NCERT Solutions for Class 10 Civics Chapter 5 - Popular Struggles and Movements
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Chapter 5 - Popular Struggles and Movements Exercise 69
Pressure groups and movements exert influence on politics in the following ways:
- They gain the support and confidence of the public by undertaking actions such as filing petitions, starting information campaigns and organising meetings. The attention given by the media to these demonstrations also helps them to influence the larger public.
- The pressure groups and movements hold strikes and by disrupting the government's programmes, they force the government to look into their demands.
- Many wealthy business groups influence the politics through lobbying.
There have been various forms of relationship between pressure groups and political parties. These are:
- Many a times, pressure groups are formed or led by the political leaders. For example, most student associations are affiliated to political parties.
- There have been instances where political parties were born as a result of these movements. For example, the DMK party in Tamil Nadu was formed in 1949 as a result of social movement.
- The negotiations and dialogues also take place between the political parties and pressure groups regarding various social and political issues.
The pressure groups are useful in the functioning of a democratic government as they strengthen democracy in the following ways:
- The government may come under the influence of the rich and powerful section of the society. Under such circumstances, the pressure groups may step in and can influence the government to frame policies for the interest of the larger section of the society.
- They highlight the concerns and anxieties of the weaker sections of the society and ensure they are noted by the government.
- When the government comes under the influence of any sectarian group, the other group may counteract it. This will make the government listen to all sections of the society and make laws that are best for the community and country.
Pressure groups are organisations that aim to influence the policies and programmes of the government through campaigns, protests and demonstrations. Pressure groups are formed when people having the same interests and opinions and share the same platform to achieve a common goal. BAMCEF (Backward and Minority Communities Employees Federation) and FEDECOR, which protests against the privatisation of water in Bolivia, are some examples of pressure groups.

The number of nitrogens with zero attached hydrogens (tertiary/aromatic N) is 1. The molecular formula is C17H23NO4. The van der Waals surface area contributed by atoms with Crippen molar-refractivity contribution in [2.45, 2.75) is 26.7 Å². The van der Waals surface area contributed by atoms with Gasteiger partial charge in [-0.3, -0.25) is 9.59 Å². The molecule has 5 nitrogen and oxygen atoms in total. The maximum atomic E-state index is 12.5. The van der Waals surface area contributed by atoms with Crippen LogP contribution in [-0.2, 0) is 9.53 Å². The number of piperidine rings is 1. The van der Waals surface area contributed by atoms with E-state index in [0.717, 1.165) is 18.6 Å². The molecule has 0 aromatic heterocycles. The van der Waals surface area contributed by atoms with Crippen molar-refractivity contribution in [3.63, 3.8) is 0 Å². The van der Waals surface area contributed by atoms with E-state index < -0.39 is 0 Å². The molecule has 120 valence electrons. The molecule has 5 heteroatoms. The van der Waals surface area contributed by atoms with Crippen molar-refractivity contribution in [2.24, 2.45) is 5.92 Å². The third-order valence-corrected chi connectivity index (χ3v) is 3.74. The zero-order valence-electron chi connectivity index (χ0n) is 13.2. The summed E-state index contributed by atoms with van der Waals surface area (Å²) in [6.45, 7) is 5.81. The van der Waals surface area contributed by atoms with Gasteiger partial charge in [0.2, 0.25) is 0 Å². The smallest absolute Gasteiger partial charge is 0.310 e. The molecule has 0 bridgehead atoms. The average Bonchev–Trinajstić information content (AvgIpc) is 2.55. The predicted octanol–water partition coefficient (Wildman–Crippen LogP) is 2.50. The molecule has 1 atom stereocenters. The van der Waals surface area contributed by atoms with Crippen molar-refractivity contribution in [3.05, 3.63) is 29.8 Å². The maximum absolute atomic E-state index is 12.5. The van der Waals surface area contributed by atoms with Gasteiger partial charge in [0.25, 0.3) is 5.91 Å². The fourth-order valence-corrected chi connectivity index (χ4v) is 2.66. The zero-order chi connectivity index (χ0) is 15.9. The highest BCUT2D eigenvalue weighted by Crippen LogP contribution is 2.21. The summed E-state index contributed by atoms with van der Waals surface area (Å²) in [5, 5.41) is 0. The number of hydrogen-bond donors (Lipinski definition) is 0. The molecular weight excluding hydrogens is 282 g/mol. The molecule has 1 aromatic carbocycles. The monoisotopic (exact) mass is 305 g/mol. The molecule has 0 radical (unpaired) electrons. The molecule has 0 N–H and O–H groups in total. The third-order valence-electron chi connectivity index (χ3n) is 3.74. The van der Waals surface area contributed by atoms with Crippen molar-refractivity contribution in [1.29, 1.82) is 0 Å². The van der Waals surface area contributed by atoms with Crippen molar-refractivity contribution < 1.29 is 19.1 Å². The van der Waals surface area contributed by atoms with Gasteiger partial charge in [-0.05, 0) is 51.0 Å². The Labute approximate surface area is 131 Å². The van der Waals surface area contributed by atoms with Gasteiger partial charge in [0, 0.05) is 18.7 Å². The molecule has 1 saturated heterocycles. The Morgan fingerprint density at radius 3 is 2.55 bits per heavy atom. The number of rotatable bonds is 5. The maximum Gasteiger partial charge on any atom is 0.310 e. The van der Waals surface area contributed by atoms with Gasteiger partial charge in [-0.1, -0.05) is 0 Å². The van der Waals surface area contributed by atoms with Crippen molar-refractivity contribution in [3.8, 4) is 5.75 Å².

People belonging to pressure groups have same interests and opinions. They come together on a common platform to achieve a common goal.
Members of political parties may not share the same interests and opinions. The opinion of the members of the same party may largely differ.
The aim of the pressure group is not to capture power or form the government.
The aim of a political party is to contest elections and to form the government.
(c) Pressure groups do not seek to get into power, while political parties do.
Chapter 5 - Popular Struggles and Movements Exercise 70
(b) A and B
Mewat is an example which shows how the demand of people took the shape of a movement. People of Mewat wanted it to become a separate district. Initially, their demand was not heeded by any political party. It was after two organisations- Mewat Educational and Social Organisation and Mewat Saksharta Samiti raised the issue, which were later supported by Mewat Vikas Sabha, that the movement gained momentum. Many public campaigns drawing the attention of the people towards their demands were started out by these organisations. Due to the success of the movement, both the parties- Indian National Congress and the National Lok Dal supported the movement. As a result, Mewat became a separate district.
This shows that a movement supported by masses and various organisations can force the political parties and government to support their issues.
Another long drawn movement was the demand for the separate state- the formation of Telangana from Andhra Pradesh. The Telangana movement was supported by many organisations and political parties. Ultimately the bill presented in the Parliament and has been passed to this effect by the government. Telangana, now is the 29th state of India.
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Other Chapters for CBSE Class 10 CivicsChapter 1- Power Sharing Chapter 2- Federalism Chapter 3- Democracy and Diversity Chapter 4- Gender, Religion and Caste Chapter 6- Political Parties Chapter 7- Outcomes of Democracy Chapter 8- Challenges To Democracy
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